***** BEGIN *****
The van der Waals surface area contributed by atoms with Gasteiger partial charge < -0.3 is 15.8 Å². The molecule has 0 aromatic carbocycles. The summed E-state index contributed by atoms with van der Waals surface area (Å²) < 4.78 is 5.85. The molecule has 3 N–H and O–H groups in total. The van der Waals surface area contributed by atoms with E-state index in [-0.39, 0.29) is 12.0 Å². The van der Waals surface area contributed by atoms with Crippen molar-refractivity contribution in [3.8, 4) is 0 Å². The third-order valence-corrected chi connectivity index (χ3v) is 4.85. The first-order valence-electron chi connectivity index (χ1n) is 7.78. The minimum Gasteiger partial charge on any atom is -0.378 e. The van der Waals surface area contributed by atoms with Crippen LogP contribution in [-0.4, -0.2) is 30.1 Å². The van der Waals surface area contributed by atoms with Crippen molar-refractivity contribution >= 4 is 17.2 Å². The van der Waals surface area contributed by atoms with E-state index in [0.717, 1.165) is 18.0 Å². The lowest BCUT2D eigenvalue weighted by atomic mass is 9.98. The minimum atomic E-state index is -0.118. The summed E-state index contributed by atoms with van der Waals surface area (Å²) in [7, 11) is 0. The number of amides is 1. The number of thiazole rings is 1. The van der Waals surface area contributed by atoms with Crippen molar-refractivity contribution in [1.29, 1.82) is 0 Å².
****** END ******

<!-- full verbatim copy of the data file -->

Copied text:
The van der Waals surface area contributed by atoms with Gasteiger partial charge < -0.3 is 15.8 Å². The molecule has 0 aromatic carbocycles. The summed E-state index contributed by atoms with van der Waals surface area (Å²) < 4.78 is 5.85. The molecule has 3 N–H and O–H groups in total. The van der Waals surface area contributed by atoms with E-state index in [-0.39, 0.29) is 12.0 Å². The van der Waals surface area contributed by atoms with Crippen molar-refractivity contribution in [3.8, 4) is 0 Å². The third-order valence-corrected chi connectivity index (χ3v) is 4.85. The first-order valence-electron chi connectivity index (χ1n) is 7.78. The minimum Gasteiger partial charge on any atom is -0.378 e. The van der Waals surface area contributed by atoms with Crippen LogP contribution in [-0.4, -0.2) is 30.1 Å². The van der Waals surface area contributed by atoms with Crippen molar-refractivity contribution >= 4 is 17.2 Å². The van der Waals surface area contributed by atoms with E-state index in [0.717, 1.165) is 18.0 Å². The lowest BCUT2D eigenvalue weighted by atomic mass is 9.98. The minimum atomic E-state index is -0.118. The summed E-state index contributed by atoms with van der Waals surface area (Å²) in [7, 11) is 0. The number of amides is 1. The number of thiazole rings is 1. The van der Waals surface area contributed by atoms with Crippen molar-refractivity contribution in [1.29, 1.82) is 0 Å².